wean from

wean (away) from (something)

1. To accustom a baby or an infant mammal to stop relying solely on its mother's milk so as to take nourishment from some other source of food. In this usage, a noun or pronoun is used between "wean" and "(away) from." Doctors currently don't recommend weaning babies away from breastmilk before they are six months old. Some seal pups are weaned from their mothers' teat after only two weeks.
2. To slowly or gradually stop doing, ingesting, or consuming something to which one has developed a strong habit or dependency. I'm trying to wean away from so many fatty foods and start eating more fruits and vegetables. Some people are able to wean from smoking gradually, while other people find it better to stop completely all at once.
3. To force or accustom someone to the gradual withdrawal from some action or thing to which they have developed a strong habit or dependency. In this usage, a noun or pronoun is used between "wean" and "(away) from." I want to start weaning the kids away from TV and video games on the weekends and get them to read or play outside more. The medication helps wean patients off alcohol by simulating its effects in the brain.
See also: wean

wean someone (away) from something

to force someone or an animal to break a habit. (Fig. on the notion of ending the dependence of a young creature on milk alone.) It was almost impossible to wean her from her high spending habits. We couldn't wean away the dog from its mother.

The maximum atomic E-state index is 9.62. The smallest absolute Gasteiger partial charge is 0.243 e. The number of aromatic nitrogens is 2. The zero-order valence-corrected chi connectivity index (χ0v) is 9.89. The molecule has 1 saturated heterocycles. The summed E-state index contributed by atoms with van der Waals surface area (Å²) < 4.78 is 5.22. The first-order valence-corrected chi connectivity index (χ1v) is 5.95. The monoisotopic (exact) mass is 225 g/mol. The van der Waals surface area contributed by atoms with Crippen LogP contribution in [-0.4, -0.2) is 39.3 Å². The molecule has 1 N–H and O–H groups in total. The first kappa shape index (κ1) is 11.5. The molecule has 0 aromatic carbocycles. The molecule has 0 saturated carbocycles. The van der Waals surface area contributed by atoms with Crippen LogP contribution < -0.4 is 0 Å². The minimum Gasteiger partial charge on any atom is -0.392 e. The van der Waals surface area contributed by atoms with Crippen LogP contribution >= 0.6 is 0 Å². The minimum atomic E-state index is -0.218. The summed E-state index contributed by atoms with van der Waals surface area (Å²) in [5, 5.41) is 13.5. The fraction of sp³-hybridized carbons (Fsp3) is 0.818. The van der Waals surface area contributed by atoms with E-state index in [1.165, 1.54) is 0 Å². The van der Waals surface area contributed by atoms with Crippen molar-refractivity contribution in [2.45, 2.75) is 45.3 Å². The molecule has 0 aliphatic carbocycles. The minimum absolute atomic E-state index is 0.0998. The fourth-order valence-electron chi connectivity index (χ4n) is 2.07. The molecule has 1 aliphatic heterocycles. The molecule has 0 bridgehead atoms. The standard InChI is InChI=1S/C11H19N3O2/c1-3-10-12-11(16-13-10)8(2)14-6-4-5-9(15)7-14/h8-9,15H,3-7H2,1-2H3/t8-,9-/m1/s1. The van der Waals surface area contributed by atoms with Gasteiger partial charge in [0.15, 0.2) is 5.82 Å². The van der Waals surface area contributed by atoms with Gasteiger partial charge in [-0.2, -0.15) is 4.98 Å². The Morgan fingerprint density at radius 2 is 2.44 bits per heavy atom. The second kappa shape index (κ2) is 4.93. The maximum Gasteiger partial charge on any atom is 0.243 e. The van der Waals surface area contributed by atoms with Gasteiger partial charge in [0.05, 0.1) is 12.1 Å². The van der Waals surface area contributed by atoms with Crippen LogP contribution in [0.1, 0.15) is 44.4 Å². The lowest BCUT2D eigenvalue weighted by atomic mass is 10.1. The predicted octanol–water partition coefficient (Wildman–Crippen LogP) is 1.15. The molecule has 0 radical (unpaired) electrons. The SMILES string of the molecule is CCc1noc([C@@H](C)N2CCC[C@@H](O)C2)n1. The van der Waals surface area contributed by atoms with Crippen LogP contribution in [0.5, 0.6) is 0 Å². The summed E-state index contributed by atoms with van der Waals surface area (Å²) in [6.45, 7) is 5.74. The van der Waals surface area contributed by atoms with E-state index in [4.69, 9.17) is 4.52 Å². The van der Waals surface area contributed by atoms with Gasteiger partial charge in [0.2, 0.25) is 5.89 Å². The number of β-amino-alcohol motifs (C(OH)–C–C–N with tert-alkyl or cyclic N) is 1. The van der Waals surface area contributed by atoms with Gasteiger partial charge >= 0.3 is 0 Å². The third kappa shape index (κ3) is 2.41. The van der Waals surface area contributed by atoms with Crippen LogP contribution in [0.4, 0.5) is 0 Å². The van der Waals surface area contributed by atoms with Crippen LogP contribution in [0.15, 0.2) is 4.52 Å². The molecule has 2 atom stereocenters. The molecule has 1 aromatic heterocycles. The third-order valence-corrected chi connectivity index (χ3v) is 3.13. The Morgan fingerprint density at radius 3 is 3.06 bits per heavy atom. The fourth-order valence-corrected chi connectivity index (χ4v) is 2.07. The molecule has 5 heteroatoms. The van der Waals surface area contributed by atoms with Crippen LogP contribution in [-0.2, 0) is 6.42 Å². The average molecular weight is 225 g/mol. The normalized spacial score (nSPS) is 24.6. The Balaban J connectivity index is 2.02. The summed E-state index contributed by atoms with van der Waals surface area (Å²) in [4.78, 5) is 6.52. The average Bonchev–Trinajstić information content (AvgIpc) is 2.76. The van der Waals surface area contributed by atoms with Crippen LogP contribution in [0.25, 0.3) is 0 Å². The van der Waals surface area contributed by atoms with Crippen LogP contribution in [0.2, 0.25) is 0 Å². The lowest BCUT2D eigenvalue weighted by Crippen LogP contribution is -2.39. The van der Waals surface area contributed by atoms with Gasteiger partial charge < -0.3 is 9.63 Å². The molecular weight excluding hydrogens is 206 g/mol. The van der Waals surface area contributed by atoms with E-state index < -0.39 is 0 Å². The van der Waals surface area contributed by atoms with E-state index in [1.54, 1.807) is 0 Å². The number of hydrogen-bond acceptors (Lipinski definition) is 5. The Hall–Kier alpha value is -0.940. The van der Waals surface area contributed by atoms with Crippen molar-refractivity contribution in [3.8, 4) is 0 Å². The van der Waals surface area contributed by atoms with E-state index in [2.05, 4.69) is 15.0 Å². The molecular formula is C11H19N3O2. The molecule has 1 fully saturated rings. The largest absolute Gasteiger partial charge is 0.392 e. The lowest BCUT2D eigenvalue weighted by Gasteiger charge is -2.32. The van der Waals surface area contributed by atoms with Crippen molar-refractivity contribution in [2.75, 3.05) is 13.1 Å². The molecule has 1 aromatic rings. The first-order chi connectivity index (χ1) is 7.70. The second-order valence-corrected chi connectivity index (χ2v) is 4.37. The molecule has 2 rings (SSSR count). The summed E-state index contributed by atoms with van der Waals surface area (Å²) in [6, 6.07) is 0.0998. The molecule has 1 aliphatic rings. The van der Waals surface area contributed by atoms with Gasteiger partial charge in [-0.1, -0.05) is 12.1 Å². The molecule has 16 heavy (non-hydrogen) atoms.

See also: wean

wean from

or wean off
v.
1. To accustom some young mammal to nourishment other than something, as the mother's milk, obtained by suckling: The mother weaned the child from breast milk. The child was weaned from the breast.
2. To detach someone from something to which one is strongly habituated or devoted: I finally weaned myself from cigarettes. They were weaned from their drug habits at the rehabilitation center.
See also: wean
References in periodicals archive ?
The ratio of heavy to light nitrogen drops as juveniles wean from their mothers' milk, but babies nurse longer than usual if they're stressed by lack of food, Cherney said.
In addition, in contrast to most studies our analysis did not demonstrate that the tracheostomy patients are more likely to wean from the ventilator.
Studies of patients who fail to wean from ventilation have been performed to determine whether there are physiological characteristics which distinguish those who wean from those who fail to wean.
Neuromuscular disorders associated with failure to wean from the ventilator.
So, my advice to mums would be: breastfeed as long as you can, change to formula if you have to and go by your admirable instincts to wean from four months onwards.
A: Yes, it is possible to gently guide a two-year-old to wean from night nursing.
Predicting if a patient will be able to wean from mechanical ventilation is an important part of critical care medicine.
5% in 2005, the number of days to wean from entry into protocol and the average number of days on vents decreased initially from baseline.
Patients who fail to wean from mechanical ventilation via usual methods, such as pressure support weaning or progressively increasing periods of unassisted breathing through a T-piece, pose a considerable challenge to the intensive care team (3).
Christine, tears pouring down her face, added: "My mum looked after the wean from when he was weeks old because Amanda always worked.